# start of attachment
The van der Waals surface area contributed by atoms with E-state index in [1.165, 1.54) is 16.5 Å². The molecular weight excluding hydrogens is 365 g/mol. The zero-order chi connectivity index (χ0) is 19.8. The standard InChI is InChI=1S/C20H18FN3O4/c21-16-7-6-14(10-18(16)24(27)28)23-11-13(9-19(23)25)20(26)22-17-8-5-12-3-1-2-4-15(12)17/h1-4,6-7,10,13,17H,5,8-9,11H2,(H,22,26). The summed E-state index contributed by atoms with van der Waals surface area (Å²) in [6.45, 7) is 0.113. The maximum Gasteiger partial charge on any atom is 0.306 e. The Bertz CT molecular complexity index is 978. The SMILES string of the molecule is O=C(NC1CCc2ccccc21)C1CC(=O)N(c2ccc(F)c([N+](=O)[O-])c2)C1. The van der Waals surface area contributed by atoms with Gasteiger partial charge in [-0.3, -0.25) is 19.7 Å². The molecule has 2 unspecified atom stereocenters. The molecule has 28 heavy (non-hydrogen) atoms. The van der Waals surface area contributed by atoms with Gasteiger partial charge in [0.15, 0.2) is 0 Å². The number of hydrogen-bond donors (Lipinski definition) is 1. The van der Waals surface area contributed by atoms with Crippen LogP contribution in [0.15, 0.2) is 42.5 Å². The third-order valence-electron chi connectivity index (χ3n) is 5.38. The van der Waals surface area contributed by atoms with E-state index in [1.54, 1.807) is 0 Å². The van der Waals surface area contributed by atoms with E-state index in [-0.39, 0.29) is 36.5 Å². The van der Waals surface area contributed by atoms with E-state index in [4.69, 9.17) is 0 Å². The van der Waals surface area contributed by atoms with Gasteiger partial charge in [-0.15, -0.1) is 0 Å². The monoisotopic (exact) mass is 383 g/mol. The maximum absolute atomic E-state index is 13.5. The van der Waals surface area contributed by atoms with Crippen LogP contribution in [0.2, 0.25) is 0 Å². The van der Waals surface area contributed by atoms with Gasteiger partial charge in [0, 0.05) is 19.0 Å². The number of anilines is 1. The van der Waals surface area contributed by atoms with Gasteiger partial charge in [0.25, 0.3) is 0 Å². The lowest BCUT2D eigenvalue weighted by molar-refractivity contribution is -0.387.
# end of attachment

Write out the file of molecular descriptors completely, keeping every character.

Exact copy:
The van der Waals surface area contributed by atoms with E-state index in [1.165, 1.54) is 16.5 Å². The molecular weight excluding hydrogens is 365 g/mol. The zero-order chi connectivity index (χ0) is 19.8. The standard InChI is InChI=1S/C20H18FN3O4/c21-16-7-6-14(10-18(16)24(27)28)23-11-13(9-19(23)25)20(26)22-17-8-5-12-3-1-2-4-15(12)17/h1-4,6-7,10,13,17H,5,8-9,11H2,(H,22,26). The summed E-state index contributed by atoms with van der Waals surface area (Å²) in [6.45, 7) is 0.113. The maximum Gasteiger partial charge on any atom is 0.306 e. The Bertz CT molecular complexity index is 978. The SMILES string of the molecule is O=C(NC1CCc2ccccc21)C1CC(=O)N(c2ccc(F)c([N+](=O)[O-])c2)C1. The van der Waals surface area contributed by atoms with Gasteiger partial charge in [-0.3, -0.25) is 19.7 Å². The molecule has 2 unspecified atom stereocenters. The molecule has 28 heavy (non-hydrogen) atoms. The van der Waals surface area contributed by atoms with Gasteiger partial charge in [0.15, 0.2) is 0 Å². The number of hydrogen-bond donors (Lipinski definition) is 1. The van der Waals surface area contributed by atoms with Crippen LogP contribution in [0.15, 0.2) is 42.5 Å². The third-order valence-electron chi connectivity index (χ3n) is 5.38. The van der Waals surface area contributed by atoms with E-state index in [1.54, 1.807) is 0 Å². The van der Waals surface area contributed by atoms with E-state index in [-0.39, 0.29) is 36.5 Å². The van der Waals surface area contributed by atoms with E-state index in [4.69, 9.17) is 0 Å². The van der Waals surface area contributed by atoms with Gasteiger partial charge in [-0.15, -0.1) is 0 Å². The monoisotopic (exact) mass is 383 g/mol. The maximum absolute atomic E-state index is 13.5. The van der Waals surface area contributed by atoms with Crippen LogP contribution in [0.2, 0.25) is 0 Å². The van der Waals surface area contributed by atoms with Gasteiger partial charge in [0, 0.05) is 19.0 Å². The number of anilines is 1. The van der Waals surface area contributed by atoms with Gasteiger partial charge in [0.25, 0.3) is 0 Å². The lowest BCUT2D eigenvalue weighted by molar-refractivity contribution is -0.387.